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Thirty-Fourth Week of Ordinary Time
Sunday is the Thirty-Fourth Sunday in Ordinary Time and the last week of the liturgical year. As always on this last Sunday, we celebrate the Solemnity of Christ the King. The readings remind us of God's faithfulness to us as he promises to shepherd the people of Israel. In Luke's Gospel we are taken to the crucifixion and Jesus being mocked as “King of the Jews.” The man crucified next to him asks Jesus to remember him when he gets into his Kingdom. Jesus replies, “Amen, I say to you, today you will be with me in Paradise.”
Monday is the Presentation of the Blessed Virgin Mary. Tuesday is the Memorial of Saint Cecilia, virgin and martyr. Thursday is the Memorial of Saint Andrew Dũng-Lac, priest and martyr, and his companions, martyrs. The US on Thursday celebrates Thanksgiving Day.
The first reading all week is continues from the mystical Book of Revelation.
In this last week of Ordinary Time, we have readings from Luke's Gospel, which grow more explicit about the end time as Jesus and his disciples draw closer to Jerusalem. Jesus watches rich people make donations at the Temple but when a poor widow drops in two small coins he notes that her donation is far larger for "she, from her poverty, has offered her whole livelihood." He speaks of the end time, and cautions that many will claim to come in Jesus' name. "Do not follow them!" He says that the cost of following him may be high, and may lead to trials and divisions in families. But, he says, "By your perseverance you will secure your lives." In a dramatic look at the end time, Jesus says, "And then they will see the Son of Man coming in a cloud with power and great glory." Just as we know what the signs in nature tell us - fig trees in bloom announce the coming of summer - Jesus want us to be aware of the signs of the coming of the Kingdom: "when you see these things happening, know that the Kingdom of God is near." Finally, he tells us not to let our "hearts be drowsy" from drunkenness or anxiety but to be vigilant at all times and to pray for the strength we will need for the "tribulations that are imminent and to stand before the Son of Man.”
The First Sunday of Advent begins a new liturgical year and the beginning of a season filled with the riches of our scripture readings. For the next few weeks, the main focus will be on the first reading, with the gospel chosen to accompany it. Isaiah offers the people of God a promise of peace: "They shall beat their swords into plowshares and their spears into pruning hooks." Matthew's gospel is the story of Noah and a caution from Jesus to prepare "for an hour you do not expect."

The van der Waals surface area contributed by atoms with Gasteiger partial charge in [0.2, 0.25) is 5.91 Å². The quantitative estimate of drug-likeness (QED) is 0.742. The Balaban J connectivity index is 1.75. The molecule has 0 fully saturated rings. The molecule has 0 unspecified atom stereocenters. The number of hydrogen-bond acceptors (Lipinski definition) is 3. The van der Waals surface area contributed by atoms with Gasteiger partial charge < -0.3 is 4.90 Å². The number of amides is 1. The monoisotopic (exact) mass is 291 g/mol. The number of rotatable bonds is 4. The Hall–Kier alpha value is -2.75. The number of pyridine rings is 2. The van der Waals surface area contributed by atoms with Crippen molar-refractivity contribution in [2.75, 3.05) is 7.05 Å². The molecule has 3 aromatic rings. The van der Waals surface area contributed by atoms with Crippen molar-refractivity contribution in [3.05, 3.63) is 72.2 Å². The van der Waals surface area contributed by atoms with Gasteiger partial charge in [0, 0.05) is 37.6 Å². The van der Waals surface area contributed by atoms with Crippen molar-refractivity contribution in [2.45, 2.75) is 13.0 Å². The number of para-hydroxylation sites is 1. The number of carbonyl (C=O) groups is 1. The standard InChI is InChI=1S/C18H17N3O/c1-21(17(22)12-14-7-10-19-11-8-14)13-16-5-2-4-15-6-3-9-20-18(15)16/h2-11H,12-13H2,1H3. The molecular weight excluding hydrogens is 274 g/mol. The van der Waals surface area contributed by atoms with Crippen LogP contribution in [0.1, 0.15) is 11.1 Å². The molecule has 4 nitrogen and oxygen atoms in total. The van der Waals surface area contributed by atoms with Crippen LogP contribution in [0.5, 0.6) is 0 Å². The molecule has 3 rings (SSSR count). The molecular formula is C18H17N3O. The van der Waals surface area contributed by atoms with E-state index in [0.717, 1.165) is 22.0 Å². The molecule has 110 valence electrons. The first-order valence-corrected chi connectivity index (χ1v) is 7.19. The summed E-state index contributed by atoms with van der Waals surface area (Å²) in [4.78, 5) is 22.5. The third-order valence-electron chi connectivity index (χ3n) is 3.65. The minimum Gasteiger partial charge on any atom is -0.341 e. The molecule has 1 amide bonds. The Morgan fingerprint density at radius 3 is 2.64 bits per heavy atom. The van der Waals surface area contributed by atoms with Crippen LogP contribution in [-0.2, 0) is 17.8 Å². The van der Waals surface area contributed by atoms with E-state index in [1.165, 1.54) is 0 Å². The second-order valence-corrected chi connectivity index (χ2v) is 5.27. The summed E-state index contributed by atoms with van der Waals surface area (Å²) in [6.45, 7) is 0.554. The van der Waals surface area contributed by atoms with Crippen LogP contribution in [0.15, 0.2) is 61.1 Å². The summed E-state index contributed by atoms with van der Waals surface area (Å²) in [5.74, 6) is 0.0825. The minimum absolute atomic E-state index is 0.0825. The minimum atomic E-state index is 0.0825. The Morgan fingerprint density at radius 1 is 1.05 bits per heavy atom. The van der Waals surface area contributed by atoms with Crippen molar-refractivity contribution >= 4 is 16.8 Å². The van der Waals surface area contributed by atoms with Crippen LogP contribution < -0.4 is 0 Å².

Daily Prayer This Week:
This week we might be inspired by the gospels to ask God to help us be attentive for the signs of God's presence in our lives each day.
We can ask Jesus to help us open our hearts and be more generous in our daily lives. Inspired by the poor widow, we can ask ourselves, in faith, "How willing am I to share? Do I give from my surplus or is it a real sacrifice?" Are we generous with our time and talents? Perhaps we spend too much time at the computer or at work or in various other projects, neglecting our family or other relationships. Are there places where we could give more of ourselves to people who need us?
When Jesus speaks of the "tribulations" that are ahead for all Christians, this might prompt me to ask myself how willing I am to live my faith courageously. Caring for the poor, seeking justice and self-giving love are basic elements of following Jesus, but they are not valued by our culture. Am I willing to face the objections of family and friends for being so "counter-cultural" in following the gospel?
Perhaps we are distracted by the pressures of daily life, or as Jesus says so aptly, we allow our hearts to grow drowsy from "carousing and drunkenness and the anxieties of daily life, and that day catch you by surprise...." What is it in our lives that keeps us from recognizing God's Kingdom here on earth? Maybe we abuse alcohol, are greedy or know deep inside there is a basic selfishness we don't even want to recognize in ourselves. We can only rely on Jesus for an "awakeness" that will help us to see ourselves as Jesus sees us, with love and forgiveness. It is in that moment, when we recognize that we are "loved sinners" that we can ask for the strength to make changes in our lives.
As we "awake" each morning and sit by the side of the bed before we begin our day, we can ask Jesus for the grace to see his presence in our lives in this day, and beg him for the help that we need. And in all of the smallest moments of the day, we can ask him from the deepest part of our hearts for the mercy and grace that will keep our eyes and hearts open this day. Then we can say, from our hearts, Thank you.
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